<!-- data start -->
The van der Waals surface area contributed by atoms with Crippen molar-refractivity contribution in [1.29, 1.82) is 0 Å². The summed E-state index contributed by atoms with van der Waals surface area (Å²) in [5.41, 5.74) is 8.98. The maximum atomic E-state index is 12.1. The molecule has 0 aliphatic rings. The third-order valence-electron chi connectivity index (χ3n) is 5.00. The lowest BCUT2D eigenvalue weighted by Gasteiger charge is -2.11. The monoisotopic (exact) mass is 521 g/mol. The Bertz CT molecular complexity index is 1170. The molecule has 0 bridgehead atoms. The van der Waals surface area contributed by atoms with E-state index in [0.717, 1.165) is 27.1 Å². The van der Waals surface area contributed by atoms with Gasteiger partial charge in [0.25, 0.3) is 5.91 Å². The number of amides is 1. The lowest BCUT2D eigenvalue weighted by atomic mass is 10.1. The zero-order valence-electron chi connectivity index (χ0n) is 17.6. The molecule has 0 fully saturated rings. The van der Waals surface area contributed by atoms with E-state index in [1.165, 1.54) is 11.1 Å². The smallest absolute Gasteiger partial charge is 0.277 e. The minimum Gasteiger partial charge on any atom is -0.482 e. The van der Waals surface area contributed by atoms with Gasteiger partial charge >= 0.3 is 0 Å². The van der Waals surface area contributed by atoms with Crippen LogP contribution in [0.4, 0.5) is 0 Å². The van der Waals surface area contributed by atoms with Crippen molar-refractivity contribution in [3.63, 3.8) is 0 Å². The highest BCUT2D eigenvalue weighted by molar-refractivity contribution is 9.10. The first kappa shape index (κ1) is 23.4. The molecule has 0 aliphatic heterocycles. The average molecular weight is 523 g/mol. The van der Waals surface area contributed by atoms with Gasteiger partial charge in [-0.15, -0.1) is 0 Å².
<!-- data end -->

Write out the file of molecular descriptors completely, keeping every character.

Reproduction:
The van der Waals surface area contributed by atoms with Crippen molar-refractivity contribution in [1.29, 1.82) is 0 Å². The summed E-state index contributed by atoms with van der Waals surface area (Å²) in [5.41, 5.74) is 8.98. The maximum atomic E-state index is 12.1. The molecule has 0 aliphatic rings. The third-order valence-electron chi connectivity index (χ3n) is 5.00. The lowest BCUT2D eigenvalue weighted by Gasteiger charge is -2.11. The monoisotopic (exact) mass is 521 g/mol. The Bertz CT molecular complexity index is 1170. The molecule has 0 bridgehead atoms. The van der Waals surface area contributed by atoms with E-state index in [0.717, 1.165) is 27.1 Å². The van der Waals surface area contributed by atoms with Gasteiger partial charge in [0.25, 0.3) is 5.91 Å². The number of amides is 1. The lowest BCUT2D eigenvalue weighted by atomic mass is 10.1. The zero-order valence-electron chi connectivity index (χ0n) is 17.6. The molecule has 0 fully saturated rings. The van der Waals surface area contributed by atoms with E-state index in [1.165, 1.54) is 11.1 Å². The smallest absolute Gasteiger partial charge is 0.277 e. The minimum Gasteiger partial charge on any atom is -0.482 e. The van der Waals surface area contributed by atoms with Gasteiger partial charge >= 0.3 is 0 Å². The van der Waals surface area contributed by atoms with Crippen LogP contribution in [0.4, 0.5) is 0 Å². The van der Waals surface area contributed by atoms with Crippen molar-refractivity contribution in [3.63, 3.8) is 0 Å². The highest BCUT2D eigenvalue weighted by molar-refractivity contribution is 9.10. The first kappa shape index (κ1) is 23.4. The molecule has 0 aliphatic heterocycles. The average molecular weight is 523 g/mol. The van der Waals surface area contributed by atoms with Gasteiger partial charge in [-0.15, -0.1) is 0 Å².